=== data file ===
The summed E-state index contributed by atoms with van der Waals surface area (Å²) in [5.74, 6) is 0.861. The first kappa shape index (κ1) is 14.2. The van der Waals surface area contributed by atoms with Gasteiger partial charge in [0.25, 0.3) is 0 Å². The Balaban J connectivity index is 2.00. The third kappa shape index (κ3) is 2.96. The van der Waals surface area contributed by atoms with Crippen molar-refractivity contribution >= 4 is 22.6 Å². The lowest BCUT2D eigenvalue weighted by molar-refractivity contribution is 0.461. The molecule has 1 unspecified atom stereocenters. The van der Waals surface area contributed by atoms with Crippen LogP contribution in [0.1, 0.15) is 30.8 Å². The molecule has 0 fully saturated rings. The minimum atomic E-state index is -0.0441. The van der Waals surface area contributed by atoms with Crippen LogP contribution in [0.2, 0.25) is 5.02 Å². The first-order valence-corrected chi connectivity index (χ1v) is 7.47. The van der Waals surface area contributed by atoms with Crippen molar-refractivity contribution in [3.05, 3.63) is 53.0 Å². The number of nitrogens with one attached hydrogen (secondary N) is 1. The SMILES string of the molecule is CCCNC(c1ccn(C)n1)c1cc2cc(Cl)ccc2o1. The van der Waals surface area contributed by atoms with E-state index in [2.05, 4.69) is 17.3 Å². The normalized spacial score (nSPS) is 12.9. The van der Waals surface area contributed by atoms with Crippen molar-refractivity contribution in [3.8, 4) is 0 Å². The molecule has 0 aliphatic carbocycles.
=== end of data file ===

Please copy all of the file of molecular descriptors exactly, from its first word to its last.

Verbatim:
The summed E-state index contributed by atoms with van der Waals surface area (Å²) in [5.74, 6) is 0.861. The first kappa shape index (κ1) is 14.2. The van der Waals surface area contributed by atoms with Gasteiger partial charge in [0.25, 0.3) is 0 Å². The Balaban J connectivity index is 2.00. The third kappa shape index (κ3) is 2.96. The van der Waals surface area contributed by atoms with Crippen molar-refractivity contribution >= 4 is 22.6 Å². The lowest BCUT2D eigenvalue weighted by molar-refractivity contribution is 0.461. The molecule has 1 unspecified atom stereocenters. The van der Waals surface area contributed by atoms with Crippen LogP contribution in [0.1, 0.15) is 30.8 Å². The molecule has 0 fully saturated rings. The minimum atomic E-state index is -0.0441. The van der Waals surface area contributed by atoms with Crippen LogP contribution in [0.2, 0.25) is 5.02 Å². The first-order valence-corrected chi connectivity index (χ1v) is 7.47. The van der Waals surface area contributed by atoms with Crippen molar-refractivity contribution in [3.05, 3.63) is 53.0 Å². The number of nitrogens with one attached hydrogen (secondary N) is 1. The SMILES string of the molecule is CCCNC(c1ccn(C)n1)c1cc2cc(Cl)ccc2o1. The van der Waals surface area contributed by atoms with E-state index in [2.05, 4.69) is 17.3 Å². The normalized spacial score (nSPS) is 12.9. The van der Waals surface area contributed by atoms with Crippen molar-refractivity contribution in [3.8, 4) is 0 Å². The molecule has 0 aliphatic carbocycles.